Conclusion: Stay away from medical professionals and medical facilities, but, with any problem that would normally bring you to contact your physician, do that and let them decide how to address the issue. Do not sit on something you normally wouldn’t. COVID-19 isn’t the only thing that can come to a very bad outcome.
Lastly, if your physician and staff cannot work with you in line with the aforementioned principles or they seem apathetic, dismissive, and/or ill-prepared, maybe it’s time to look for another physician.
Edward R. Rensimer, MD
COVID-19 Update No.12: “Surging” Case Numbers, Media Alerts, and Reality
So, COVID-19 “lockdowns” were eased and new COVID-19 case numbers “surged”? We should all panic. The pandemic is roaring back and we can do nothing but lockdown again. Texas’ governor, Greg Abbott, is giving that serious consideration. This, even though we know further, significant societal lockdown carries dire consequences for our economy and all Americans, while COVID-19 poses a death risk now approaching a small multiple of seasonal flu, and that for a small group of people, mostly the very elderly and medically infirm. The average age of COVID-19 death is 82 yrs, about the U.S. life expectancy for other causes. But, with the alarmist nature of the media and of breakneck, reflexive 24/7 “Media Alerts” and “Breaking News”, we don’t deliberate on the situation… we emotionally react with dread and borderline hysteria.
Lets’ try something new. Let’s calm down and think through the facts, like scientists, like physicians.
The Pandemic Goal: It never was to stop the virus. The cat was out of the bag in January and it was spreading with unprecedented speed and ease across the globe. Based on prior “novel” virus pandemics, we knew this would play out over 1-2 years until the virus slowly changed (mutated) to partner better with humans biologically, rather than kill them (which is against its own interests- a suicide virus). The virus would become the vaccine; eventually, once about 60% of the human herd had been infected and had immunity, the potential human hosts would be radically reduced, and so the pathway to those at most risk for death. The virus would become just another background occurrence in the human condition- like influence, West Nile virus, head colds.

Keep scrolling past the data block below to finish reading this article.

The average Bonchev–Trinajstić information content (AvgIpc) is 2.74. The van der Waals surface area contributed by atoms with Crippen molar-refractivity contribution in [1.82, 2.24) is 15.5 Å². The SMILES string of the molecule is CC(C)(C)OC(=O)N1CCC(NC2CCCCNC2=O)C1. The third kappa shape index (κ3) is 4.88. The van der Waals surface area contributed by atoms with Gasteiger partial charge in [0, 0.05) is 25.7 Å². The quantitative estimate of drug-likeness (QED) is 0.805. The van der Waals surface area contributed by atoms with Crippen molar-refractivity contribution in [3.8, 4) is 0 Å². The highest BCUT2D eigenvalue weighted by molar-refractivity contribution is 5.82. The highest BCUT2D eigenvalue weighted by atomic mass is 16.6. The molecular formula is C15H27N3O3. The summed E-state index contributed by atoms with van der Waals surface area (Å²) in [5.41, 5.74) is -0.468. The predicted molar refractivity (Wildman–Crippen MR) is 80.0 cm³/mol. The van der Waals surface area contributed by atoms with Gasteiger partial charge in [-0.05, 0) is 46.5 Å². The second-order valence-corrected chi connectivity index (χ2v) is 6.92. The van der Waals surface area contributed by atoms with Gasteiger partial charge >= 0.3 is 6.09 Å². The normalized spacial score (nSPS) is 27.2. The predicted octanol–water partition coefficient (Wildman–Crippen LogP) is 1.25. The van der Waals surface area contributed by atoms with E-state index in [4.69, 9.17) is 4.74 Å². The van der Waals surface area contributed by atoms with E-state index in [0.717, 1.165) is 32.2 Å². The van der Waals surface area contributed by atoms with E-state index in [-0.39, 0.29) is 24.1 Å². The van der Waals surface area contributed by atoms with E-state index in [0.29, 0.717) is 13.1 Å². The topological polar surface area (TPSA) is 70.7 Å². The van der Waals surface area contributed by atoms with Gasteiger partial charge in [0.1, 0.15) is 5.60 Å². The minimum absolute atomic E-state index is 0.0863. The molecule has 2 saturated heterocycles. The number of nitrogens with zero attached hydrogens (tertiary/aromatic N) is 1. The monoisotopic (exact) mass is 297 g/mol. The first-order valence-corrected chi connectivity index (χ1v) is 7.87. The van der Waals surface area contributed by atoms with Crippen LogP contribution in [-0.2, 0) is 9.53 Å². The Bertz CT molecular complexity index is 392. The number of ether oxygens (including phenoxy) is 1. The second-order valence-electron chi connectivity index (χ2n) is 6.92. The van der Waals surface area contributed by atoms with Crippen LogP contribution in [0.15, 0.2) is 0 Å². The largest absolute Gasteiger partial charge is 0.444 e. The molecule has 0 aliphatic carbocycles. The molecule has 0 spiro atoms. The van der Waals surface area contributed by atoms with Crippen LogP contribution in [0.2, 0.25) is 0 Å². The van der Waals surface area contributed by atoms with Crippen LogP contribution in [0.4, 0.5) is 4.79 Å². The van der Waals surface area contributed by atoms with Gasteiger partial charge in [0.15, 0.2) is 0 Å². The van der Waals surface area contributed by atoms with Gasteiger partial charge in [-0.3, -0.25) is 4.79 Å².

So, we took measures to slow down the outbreak pace (“mitigation”) and to spread it out over many months, rather than over the initial 2-3 months, to allow us time to learn more about the virus and how to deal with it. More medications and management techniques. Maybe a vaccine (but don’t count on it). And, with the concern that the Fall season brings people to congregate more in close-ventilated spaces, as well as the certain annual rise of flu cases, the chief goal was to spread COVID-19 over months so the healthcare system could have staff, supplies, and equipment so no one received less than optimal care when both viruses hit.
Conclusion? Once we re-opened we knew there would be more COVID-19 spread, more hospitalizations, more deaths. It was acceptable, balanced against the sure devastation of lives and of the country with continued lockdown. So, what is happening was expected to happened, yet there is anxiety all about, fanned by the media.
Leadership needs to monitor COVID-19 hospital admissions and ICU occupancy, and adjust infection control measures to match the case numbers to resources. This is analogous to Harris County officials “bleeding off” water in phases threatening to burst the Addicks Dam during Hurricane Harvey to minimize flooding. Some property would be lost, but not all property.
Finally, despite increasing COVID-19 cases, the fatality rate has decreased, suggesting more of the cases may be in those under 65 yrs-old. If that continues, we could be moving toward the 45-60% “herd immunity” that will dramatically decrease the size of future outbreak “waves”.
Case Increases Across the South: It is unclear why this is so, but possibly the cases were at such a low number because of intelligent, effective lockdown measures initially such that we did not have the outbreak disasters seen in New York, New Orleans, etc, due to major errors in management (public transit, nursing home errors, Mardi Gras), and so less infections. As we eased lockdowns, COVID-19 is now getting to more people, but in the intended, measured way. Further, with increasing outside heat, people in Florida, Texas, and Arizona are naturally driven more indoors to air-conditioning, much like the effect of winter’s cold air arrival in the North. We know most COVID-19 infections are acquired among household members in close, prolonged contact, not people out and about.
COVID-19 Case Labelling: There is an incentive for hospitals and the medical profession to label a medical case as “COVID-19” diagnosis. Why? The government and insurers are processing payment for testing and care quickly and at good rates in order incentivize the system to prioritize care for COVID-19 cases as this has been termed “a national health emergency”- analogous to FEMA dollars for floods, hurricanes, tornadoes. The uninsured are even covered, where hospitals would normally eat the bill for them, other than a tax write-off.